The story — and the telling and retelling of it — trumped any need to protect my childhood innocence. Mom made sure that I understood the intricacies of my father's extreme sexual abuse, allegedly at the hands of John Gifford, my paternal grandfather. Later, however, when I was a teenager, the abuser became my paternal grandmother, Mary Frances, the gruesome anatomical details of Mom's story shifting to accommodate the change in characters. Where once she described my grandfather raping his son, now Mary Frances performed a slow seduction in the basement. Mom described the scene, and then explained the gritty details as Mary Frances pressed Dad to the ground and mounted him.
Before these tales began, I had never feared the basement. A maze of collected junk and home supplies, it was filled with enough secret entrances and hidey-holes to make it a place of adventure. A laundry chute fed down through the house, terminating in a tiny, pantry-sized closet in a lonely corner of the basement with a door that could be closed and latched. The latch no longer held anything shut, but sported an antique padlock, rusted closed. I was curious about that padlock. A mystery! What had been locked up in there? Why was such a formidable padlock needed on what amounted to a laundry basket? How would Holmes solve this one?
Inside this laundry closet was a tiny, dark space just comfortable enough for a child. It was an excellent hiding place, and I would often huddle in there while Mom and Dad fought far above me in the house, the sound of Mom's screams echoing down the chute. One day, I decided to see how far I could climb up the chute. I wedged myself into the square metal tube and was surprised to find that the inside had been painted as far as an adult arm could reach. That seemed odd, even to my child's mind. I levered myself up so that half my body was in the chute, with enough space all around me to turn and even push my elbows out like wings before they touched the walls.
In front of me, barely visible, I saw where someone had clawed at the paint, peeling it back from the metal. Another mystery. Carefully lowering myself down, I ran to find a flashlight, and then returned to inspect the claw marks. Below the marks were what looked to be letters. I traced them with my own fingers, but they weren't all legible. Six letters, one of them an 'L', and, then, below those, five letters, one of them a 'Y'.
At the time I didn't understand what these markings were. I'm still unsure. Was it a message? Had Dad been here long ago, as a child? Or someone else? That day, I didn't let myself think about them. I worried more about being blamed for them and the punishment that would follow, so I said nothing, and hoped they'd never be discovered by Mom. This is the first I've ever talked about them.
Eventually, Mom's lurid stories had their effect on me. In the same year that I discovered the scratches in the laundry chute, I became convinced that the basement was haunted and began to fear being down there alone. The steps — carpeted in pale blue and bending at a tight angle into darkness — frightened me, and I would quietly lock the deadbolt on the basement door whenever I was unobserved. Once, I did this while my dad was down there, and Mom pretended that she couldn't hear him knocking for nearly an hour, whispering that I should ignore him as well.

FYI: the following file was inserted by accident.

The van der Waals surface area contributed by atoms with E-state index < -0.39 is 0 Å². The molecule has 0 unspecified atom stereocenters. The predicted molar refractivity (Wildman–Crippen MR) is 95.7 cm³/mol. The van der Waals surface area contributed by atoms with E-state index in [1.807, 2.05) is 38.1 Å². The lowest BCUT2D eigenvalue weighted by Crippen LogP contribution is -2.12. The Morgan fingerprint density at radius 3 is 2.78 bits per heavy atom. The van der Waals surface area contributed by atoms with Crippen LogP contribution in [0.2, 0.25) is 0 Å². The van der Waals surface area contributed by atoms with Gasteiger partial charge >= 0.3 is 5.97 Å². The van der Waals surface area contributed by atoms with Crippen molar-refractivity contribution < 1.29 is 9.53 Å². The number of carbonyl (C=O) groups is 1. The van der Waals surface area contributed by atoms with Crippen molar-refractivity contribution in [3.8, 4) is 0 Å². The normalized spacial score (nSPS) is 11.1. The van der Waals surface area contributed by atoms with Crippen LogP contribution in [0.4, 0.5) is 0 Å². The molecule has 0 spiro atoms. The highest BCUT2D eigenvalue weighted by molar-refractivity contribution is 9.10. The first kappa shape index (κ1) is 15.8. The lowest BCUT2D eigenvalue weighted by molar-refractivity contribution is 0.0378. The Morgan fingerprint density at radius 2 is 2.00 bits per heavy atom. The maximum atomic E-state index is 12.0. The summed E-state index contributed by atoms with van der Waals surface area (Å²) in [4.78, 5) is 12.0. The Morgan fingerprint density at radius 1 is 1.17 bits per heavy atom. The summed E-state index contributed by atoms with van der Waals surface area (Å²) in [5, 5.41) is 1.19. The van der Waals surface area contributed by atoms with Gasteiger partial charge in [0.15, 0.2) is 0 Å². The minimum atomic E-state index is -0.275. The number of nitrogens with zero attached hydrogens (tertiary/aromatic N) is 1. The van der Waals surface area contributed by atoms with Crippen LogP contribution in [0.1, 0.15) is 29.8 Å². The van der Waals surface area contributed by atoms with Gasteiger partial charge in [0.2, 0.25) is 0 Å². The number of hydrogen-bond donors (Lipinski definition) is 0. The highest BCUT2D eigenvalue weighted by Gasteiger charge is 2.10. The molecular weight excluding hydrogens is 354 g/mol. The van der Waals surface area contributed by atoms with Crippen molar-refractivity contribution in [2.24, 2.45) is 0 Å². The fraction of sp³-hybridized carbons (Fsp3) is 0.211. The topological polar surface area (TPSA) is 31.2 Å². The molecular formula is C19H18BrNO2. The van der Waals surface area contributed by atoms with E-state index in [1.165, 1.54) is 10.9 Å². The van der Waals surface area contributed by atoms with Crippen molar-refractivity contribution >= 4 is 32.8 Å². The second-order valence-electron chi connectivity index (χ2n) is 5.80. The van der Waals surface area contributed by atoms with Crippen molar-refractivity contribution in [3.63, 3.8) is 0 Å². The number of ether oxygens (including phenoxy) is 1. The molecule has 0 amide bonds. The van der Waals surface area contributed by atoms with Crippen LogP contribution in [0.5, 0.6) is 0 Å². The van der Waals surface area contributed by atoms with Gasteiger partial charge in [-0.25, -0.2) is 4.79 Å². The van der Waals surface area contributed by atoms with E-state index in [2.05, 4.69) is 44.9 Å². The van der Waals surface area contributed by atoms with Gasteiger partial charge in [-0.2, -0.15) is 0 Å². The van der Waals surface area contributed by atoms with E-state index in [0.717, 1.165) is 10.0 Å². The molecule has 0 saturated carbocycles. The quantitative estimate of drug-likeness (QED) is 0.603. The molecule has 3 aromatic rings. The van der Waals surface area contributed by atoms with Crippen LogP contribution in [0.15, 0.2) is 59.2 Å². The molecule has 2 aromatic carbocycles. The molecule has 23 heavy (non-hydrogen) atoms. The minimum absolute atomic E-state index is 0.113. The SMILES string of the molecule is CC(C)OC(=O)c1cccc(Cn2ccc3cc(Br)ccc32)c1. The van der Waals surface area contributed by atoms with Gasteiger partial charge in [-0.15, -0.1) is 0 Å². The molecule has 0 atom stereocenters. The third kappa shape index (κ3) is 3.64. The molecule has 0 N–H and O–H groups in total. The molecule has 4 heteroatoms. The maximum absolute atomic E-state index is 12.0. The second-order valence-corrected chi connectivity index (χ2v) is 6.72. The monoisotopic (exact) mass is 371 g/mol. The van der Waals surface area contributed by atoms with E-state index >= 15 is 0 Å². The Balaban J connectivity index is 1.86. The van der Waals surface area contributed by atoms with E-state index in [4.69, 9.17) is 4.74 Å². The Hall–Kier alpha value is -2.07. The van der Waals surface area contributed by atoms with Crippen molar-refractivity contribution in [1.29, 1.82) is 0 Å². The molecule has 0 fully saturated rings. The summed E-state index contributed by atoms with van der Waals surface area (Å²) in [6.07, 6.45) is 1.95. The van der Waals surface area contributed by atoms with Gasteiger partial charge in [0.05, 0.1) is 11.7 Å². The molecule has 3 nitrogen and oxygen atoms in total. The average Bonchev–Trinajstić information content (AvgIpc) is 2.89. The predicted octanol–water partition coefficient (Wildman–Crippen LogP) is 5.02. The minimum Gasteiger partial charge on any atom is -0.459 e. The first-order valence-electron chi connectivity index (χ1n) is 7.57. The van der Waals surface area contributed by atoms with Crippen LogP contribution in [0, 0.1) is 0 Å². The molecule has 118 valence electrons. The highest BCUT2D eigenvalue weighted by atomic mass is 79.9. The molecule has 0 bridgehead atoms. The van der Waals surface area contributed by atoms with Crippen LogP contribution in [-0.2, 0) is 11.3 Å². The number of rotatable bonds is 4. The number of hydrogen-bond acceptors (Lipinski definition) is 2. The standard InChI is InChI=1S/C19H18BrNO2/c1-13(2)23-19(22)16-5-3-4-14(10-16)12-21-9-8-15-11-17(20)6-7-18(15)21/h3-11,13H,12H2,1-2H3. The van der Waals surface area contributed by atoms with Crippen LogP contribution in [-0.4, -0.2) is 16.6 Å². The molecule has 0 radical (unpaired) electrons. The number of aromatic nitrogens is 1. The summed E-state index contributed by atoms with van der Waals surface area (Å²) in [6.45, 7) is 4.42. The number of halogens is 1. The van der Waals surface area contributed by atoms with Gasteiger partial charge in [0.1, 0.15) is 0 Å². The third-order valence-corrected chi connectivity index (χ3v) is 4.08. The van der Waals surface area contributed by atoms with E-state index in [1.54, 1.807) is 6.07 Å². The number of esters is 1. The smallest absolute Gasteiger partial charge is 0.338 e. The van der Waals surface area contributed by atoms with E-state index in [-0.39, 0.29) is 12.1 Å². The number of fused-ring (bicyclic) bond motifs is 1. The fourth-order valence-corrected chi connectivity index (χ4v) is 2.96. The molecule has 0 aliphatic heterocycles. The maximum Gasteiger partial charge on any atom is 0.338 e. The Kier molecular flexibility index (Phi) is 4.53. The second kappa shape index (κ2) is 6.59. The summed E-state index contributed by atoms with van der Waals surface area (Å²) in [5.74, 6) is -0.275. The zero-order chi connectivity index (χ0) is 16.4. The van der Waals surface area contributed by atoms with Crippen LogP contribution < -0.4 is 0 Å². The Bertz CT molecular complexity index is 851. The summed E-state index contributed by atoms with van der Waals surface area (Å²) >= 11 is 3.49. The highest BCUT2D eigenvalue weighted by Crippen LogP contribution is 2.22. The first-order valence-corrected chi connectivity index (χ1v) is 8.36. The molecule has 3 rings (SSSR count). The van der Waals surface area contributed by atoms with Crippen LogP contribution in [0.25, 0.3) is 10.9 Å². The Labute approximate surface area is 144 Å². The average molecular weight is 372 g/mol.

This was all certainly something I couldn't discuss with my father. He and I rarely spoke anyway. Every morning at six, he got up and packed his brown leather briefcase with paperwork, books, snack food, a couple quarts of whiskey, and a carton of Newports, and then he left without a word. Many of the books he packed were adventure novels — Ian Fleming, John D. MacDonald, and others. Some of the books were how-to guides from Loompanics Press, an indie catalogue that specialized in survivalist and anarchist fare, with a wide range of bizarre titles like Close Shaves: The Complete Guide to Razor Fighting, several guides to making lock-pick sets, and How to Hide Things in Public Places.
My mom devoured these books as well, and both of them put what they learned to use. They built their own lock-pick sets and practiced on doors around the house — no doubt one source of my own fascination with things unopened. I'm not sure if Dad knew, but Mom also hid money and other supplies — baggies of prescription drugs, for example — throughout the house. I can't help wondering today if the current occupants of our house are sitting on top of a portion of the Gifford's fortune, crammed beneath floorboards, in the walls, and in sealed compartments hidden throughout the basement.
Dad always came home well after my bedtime. Most weekends and holidays, he went to the store as if it were a normal workday. When he was around the house, he'd stay on the phone for hours, laughing and agreeing to whatever was being said, but rarely speaking. A hundred-foot coiled cord ran from the phone to the handset and he'd end up wrapped up in it, perched on the kitchen counter over the sink, smoking, drinking, and carrying on like a nervous, stuttering version of Sybil Fawlty: "Oh! I know ... I know ..." When he and I did speak, I sometimes asked about my grandparents. But he would narrow his eyes and stare down at me to say: "We don't talk about them."
Yet my curiosity demanded that I know. I pressured both my parents, again and again, to tell me stories. So they told me the story on the back of the menu.
"Your grandfather founded Gifford's in 1938 ... In the same year ..."
Gifford's Ice Cream & Candy Co. was founded in 1938 by John Nash Gifford. In the same year, he opened the first Gifford's on Georgia Avenue in Silver Spring, Maryland, where he sold his six original ice cream flavors. In 1940, he opened a second location on Wisconsin Avenue in Bethesda, Maryland. Today, with five locations, Gifford's stands by its family traditions.